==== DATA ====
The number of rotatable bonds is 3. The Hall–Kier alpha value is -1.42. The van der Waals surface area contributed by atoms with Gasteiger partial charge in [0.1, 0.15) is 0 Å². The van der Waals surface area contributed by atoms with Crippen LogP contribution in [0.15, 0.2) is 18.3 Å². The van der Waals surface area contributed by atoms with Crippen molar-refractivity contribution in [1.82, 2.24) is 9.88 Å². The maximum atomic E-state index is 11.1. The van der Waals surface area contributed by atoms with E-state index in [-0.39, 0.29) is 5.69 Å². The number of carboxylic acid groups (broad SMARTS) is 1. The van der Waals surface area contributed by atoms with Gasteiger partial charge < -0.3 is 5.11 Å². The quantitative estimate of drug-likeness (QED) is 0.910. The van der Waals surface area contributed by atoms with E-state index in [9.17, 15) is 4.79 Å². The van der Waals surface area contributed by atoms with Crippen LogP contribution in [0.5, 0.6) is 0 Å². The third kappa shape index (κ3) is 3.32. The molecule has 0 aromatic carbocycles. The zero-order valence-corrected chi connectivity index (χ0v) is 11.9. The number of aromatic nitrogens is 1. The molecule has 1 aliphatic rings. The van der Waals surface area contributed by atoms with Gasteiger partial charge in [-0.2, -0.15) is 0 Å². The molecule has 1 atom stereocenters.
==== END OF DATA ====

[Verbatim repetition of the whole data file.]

The number of rotatable bonds is 3. The Hall–Kier alpha value is -1.42. The van der Waals surface area contributed by atoms with Gasteiger partial charge in [0.1, 0.15) is 0 Å². The van der Waals surface area contributed by atoms with Crippen LogP contribution in [0.15, 0.2) is 18.3 Å². The van der Waals surface area contributed by atoms with Crippen molar-refractivity contribution in [1.82, 2.24) is 9.88 Å². The maximum atomic E-state index is 11.1. The van der Waals surface area contributed by atoms with E-state index in [-0.39, 0.29) is 5.69 Å². The number of carboxylic acid groups (broad SMARTS) is 1. The van der Waals surface area contributed by atoms with Gasteiger partial charge < -0.3 is 5.11 Å². The quantitative estimate of drug-likeness (QED) is 0.910. The van der Waals surface area contributed by atoms with E-state index in [9.17, 15) is 4.79 Å². The van der Waals surface area contributed by atoms with Crippen LogP contribution in [0.5, 0.6) is 0 Å². The third kappa shape index (κ3) is 3.32. The molecule has 0 aromatic carbocycles. The zero-order valence-corrected chi connectivity index (χ0v) is 11.9. The number of aromatic nitrogens is 1. The molecule has 1 aliphatic rings. The van der Waals surface area contributed by atoms with Gasteiger partial charge in [-0.2, -0.15) is 0 Å². The molecule has 1 atom stereocenters.